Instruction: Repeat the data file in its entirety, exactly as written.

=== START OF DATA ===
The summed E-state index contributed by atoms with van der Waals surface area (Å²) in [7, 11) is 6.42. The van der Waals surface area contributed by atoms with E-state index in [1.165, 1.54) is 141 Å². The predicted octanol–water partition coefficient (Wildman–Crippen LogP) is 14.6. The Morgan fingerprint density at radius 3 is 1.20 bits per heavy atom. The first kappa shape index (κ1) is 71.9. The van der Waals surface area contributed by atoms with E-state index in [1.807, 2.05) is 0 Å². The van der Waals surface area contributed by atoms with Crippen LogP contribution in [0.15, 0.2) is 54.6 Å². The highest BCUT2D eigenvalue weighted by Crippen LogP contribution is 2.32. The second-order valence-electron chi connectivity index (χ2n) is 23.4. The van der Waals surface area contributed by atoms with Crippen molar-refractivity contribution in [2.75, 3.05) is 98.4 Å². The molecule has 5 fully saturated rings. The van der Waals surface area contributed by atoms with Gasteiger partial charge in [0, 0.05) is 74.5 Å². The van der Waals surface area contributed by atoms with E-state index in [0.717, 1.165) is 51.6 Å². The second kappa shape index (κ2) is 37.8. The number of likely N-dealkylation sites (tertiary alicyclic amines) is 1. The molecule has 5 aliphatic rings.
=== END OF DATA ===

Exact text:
The summed E-state index contributed by atoms with van der Waals surface area (Å²) in [7, 11) is 6.42. The van der Waals surface area contributed by atoms with E-state index in [1.165, 1.54) is 141 Å². The predicted octanol–water partition coefficient (Wildman–Crippen LogP) is 14.6. The Morgan fingerprint density at radius 3 is 1.20 bits per heavy atom. The first kappa shape index (κ1) is 71.9. The van der Waals surface area contributed by atoms with E-state index in [1.807, 2.05) is 0 Å². The van der Waals surface area contributed by atoms with Crippen LogP contribution in [0.15, 0.2) is 54.6 Å². The highest BCUT2D eigenvalue weighted by Crippen LogP contribution is 2.32. The second-order valence-electron chi connectivity index (χ2n) is 23.4. The van der Waals surface area contributed by atoms with Crippen molar-refractivity contribution in [2.75, 3.05) is 98.4 Å². The molecule has 5 fully saturated rings. The van der Waals surface area contributed by atoms with Gasteiger partial charge in [0, 0.05) is 74.5 Å². The van der Waals surface area contributed by atoms with E-state index in [0.717, 1.165) is 51.6 Å². The second kappa shape index (κ2) is 37.8. The number of likely N-dealkylation sites (tertiary alicyclic amines) is 1. The molecule has 5 aliphatic rings.